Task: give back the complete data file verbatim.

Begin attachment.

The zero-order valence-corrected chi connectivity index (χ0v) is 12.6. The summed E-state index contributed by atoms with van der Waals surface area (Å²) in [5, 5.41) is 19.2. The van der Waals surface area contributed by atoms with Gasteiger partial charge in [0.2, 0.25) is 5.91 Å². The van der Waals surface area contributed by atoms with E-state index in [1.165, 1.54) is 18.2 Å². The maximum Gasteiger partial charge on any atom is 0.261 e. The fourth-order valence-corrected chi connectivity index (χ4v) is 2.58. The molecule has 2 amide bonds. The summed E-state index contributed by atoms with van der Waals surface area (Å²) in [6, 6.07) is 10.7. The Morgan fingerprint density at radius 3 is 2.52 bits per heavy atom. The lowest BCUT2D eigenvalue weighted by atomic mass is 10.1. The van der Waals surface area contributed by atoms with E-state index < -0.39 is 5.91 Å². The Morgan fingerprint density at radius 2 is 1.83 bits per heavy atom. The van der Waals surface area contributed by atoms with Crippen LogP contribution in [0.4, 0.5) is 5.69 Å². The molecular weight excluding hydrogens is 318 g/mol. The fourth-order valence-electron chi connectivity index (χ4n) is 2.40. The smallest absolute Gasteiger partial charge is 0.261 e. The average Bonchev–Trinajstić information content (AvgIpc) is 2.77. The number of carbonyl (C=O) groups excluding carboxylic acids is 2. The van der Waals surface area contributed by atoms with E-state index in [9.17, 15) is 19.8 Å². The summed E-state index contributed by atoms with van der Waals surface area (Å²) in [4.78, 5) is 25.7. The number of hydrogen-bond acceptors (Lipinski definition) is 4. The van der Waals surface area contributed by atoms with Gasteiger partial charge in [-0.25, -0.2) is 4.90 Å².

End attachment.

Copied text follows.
The zero-order valence-corrected chi connectivity index (χ0v) is 12.6. The summed E-state index contributed by atoms with van der Waals surface area (Å²) in [5, 5.41) is 19.2. The van der Waals surface area contributed by atoms with Gasteiger partial charge in [0.2, 0.25) is 5.91 Å². The van der Waals surface area contributed by atoms with E-state index in [1.165, 1.54) is 18.2 Å². The maximum Gasteiger partial charge on any atom is 0.261 e. The fourth-order valence-corrected chi connectivity index (χ4v) is 2.58. The molecule has 2 amide bonds. The summed E-state index contributed by atoms with van der Waals surface area (Å²) in [6, 6.07) is 10.7. The Morgan fingerprint density at radius 3 is 2.52 bits per heavy atom. The lowest BCUT2D eigenvalue weighted by atomic mass is 10.1. The van der Waals surface area contributed by atoms with E-state index < -0.39 is 5.91 Å². The Morgan fingerprint density at radius 2 is 1.83 bits per heavy atom. The van der Waals surface area contributed by atoms with Crippen LogP contribution in [0.4, 0.5) is 5.69 Å². The molecular weight excluding hydrogens is 318 g/mol. The fourth-order valence-electron chi connectivity index (χ4n) is 2.40. The smallest absolute Gasteiger partial charge is 0.261 e. The average Bonchev–Trinajstić information content (AvgIpc) is 2.77. The number of carbonyl (C=O) groups excluding carboxylic acids is 2. The van der Waals surface area contributed by atoms with E-state index in [9.17, 15) is 19.8 Å². The summed E-state index contributed by atoms with van der Waals surface area (Å²) in [4.78, 5) is 25.7. The number of hydrogen-bond acceptors (Lipinski definition) is 4. The van der Waals surface area contributed by atoms with Gasteiger partial charge in [-0.25, -0.2) is 4.90 Å².